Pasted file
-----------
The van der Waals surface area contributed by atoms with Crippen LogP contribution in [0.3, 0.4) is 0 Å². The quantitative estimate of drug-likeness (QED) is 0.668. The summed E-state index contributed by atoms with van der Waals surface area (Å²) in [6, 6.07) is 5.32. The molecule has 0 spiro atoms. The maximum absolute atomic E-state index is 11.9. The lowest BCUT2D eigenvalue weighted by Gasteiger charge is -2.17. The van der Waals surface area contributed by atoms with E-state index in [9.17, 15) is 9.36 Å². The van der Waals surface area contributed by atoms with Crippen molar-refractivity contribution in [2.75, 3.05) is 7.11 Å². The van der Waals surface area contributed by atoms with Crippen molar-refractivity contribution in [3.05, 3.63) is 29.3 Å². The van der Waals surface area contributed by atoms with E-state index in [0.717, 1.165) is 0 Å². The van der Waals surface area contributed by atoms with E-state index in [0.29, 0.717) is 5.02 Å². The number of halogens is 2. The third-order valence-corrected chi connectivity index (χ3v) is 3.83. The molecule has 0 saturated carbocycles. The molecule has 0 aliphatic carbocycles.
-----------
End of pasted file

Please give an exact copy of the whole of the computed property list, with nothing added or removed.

The van der Waals surface area contributed by atoms with Crippen LogP contribution in [0.3, 0.4) is 0 Å². The quantitative estimate of drug-likeness (QED) is 0.668. The summed E-state index contributed by atoms with van der Waals surface area (Å²) in [6, 6.07) is 5.32. The molecule has 0 spiro atoms. The maximum absolute atomic E-state index is 11.9. The lowest BCUT2D eigenvalue weighted by Gasteiger charge is -2.17. The van der Waals surface area contributed by atoms with E-state index in [9.17, 15) is 9.36 Å². The van der Waals surface area contributed by atoms with Crippen molar-refractivity contribution in [2.75, 3.05) is 7.11 Å². The van der Waals surface area contributed by atoms with Crippen molar-refractivity contribution in [3.05, 3.63) is 29.3 Å². The van der Waals surface area contributed by atoms with E-state index in [0.717, 1.165) is 0 Å². The van der Waals surface area contributed by atoms with E-state index in [0.29, 0.717) is 5.02 Å². The number of halogens is 2. The third-order valence-corrected chi connectivity index (χ3v) is 3.83. The molecule has 0 saturated carbocycles. The molecule has 0 aliphatic carbocycles.